The mangrove trees are the habitat itself, with their extensive root systems they slow water flow, making particulate matter settle, creating the muddy habitat, and the large surface area of the roots provide shelter and habitats for countless organisms.
The root systems of mangrove trees are very shallow, extending less than two metres below the surface. Horizontally, however, they spread in a dense mass over large distances. Many mangrove species are very unusual in that the proportion of plant material below the surface is much greater than that above, another feature that probably helps them to remain anchored in soft sediments.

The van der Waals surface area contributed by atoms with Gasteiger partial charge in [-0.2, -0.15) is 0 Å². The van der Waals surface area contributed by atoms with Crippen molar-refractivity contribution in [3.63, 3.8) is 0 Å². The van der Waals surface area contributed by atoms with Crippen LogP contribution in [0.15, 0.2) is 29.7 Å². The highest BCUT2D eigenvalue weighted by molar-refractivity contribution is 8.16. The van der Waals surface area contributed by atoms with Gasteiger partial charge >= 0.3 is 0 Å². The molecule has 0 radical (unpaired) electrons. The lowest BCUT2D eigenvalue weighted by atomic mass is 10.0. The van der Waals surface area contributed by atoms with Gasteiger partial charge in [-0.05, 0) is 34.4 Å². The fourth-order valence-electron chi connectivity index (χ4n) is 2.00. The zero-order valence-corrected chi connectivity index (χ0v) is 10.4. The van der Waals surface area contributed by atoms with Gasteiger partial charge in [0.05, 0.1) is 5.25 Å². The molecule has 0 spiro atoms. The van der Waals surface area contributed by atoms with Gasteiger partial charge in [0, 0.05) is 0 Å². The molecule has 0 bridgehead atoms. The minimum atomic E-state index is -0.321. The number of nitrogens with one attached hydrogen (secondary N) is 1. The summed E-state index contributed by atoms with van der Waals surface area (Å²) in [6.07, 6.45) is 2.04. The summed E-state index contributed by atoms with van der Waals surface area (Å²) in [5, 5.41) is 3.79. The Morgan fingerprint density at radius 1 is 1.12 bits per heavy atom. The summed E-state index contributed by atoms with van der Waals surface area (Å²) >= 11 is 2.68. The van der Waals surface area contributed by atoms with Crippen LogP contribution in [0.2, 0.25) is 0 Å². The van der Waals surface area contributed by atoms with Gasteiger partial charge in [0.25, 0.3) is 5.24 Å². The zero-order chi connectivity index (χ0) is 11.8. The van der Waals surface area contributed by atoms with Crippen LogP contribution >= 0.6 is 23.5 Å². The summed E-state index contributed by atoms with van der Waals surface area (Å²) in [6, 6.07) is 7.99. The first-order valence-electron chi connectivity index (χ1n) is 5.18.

Some genera, such as Aegialitis, Aegiceras, Exoecaria, Kandelia, Osbornia, Scyphiphora and Nypa do not have aerial roots. Kandelia may develop pneumatophores under some conditions. Some species have other adaptations to aerate the root system, such as the spongy, enlarged stem base in Aegialitus.
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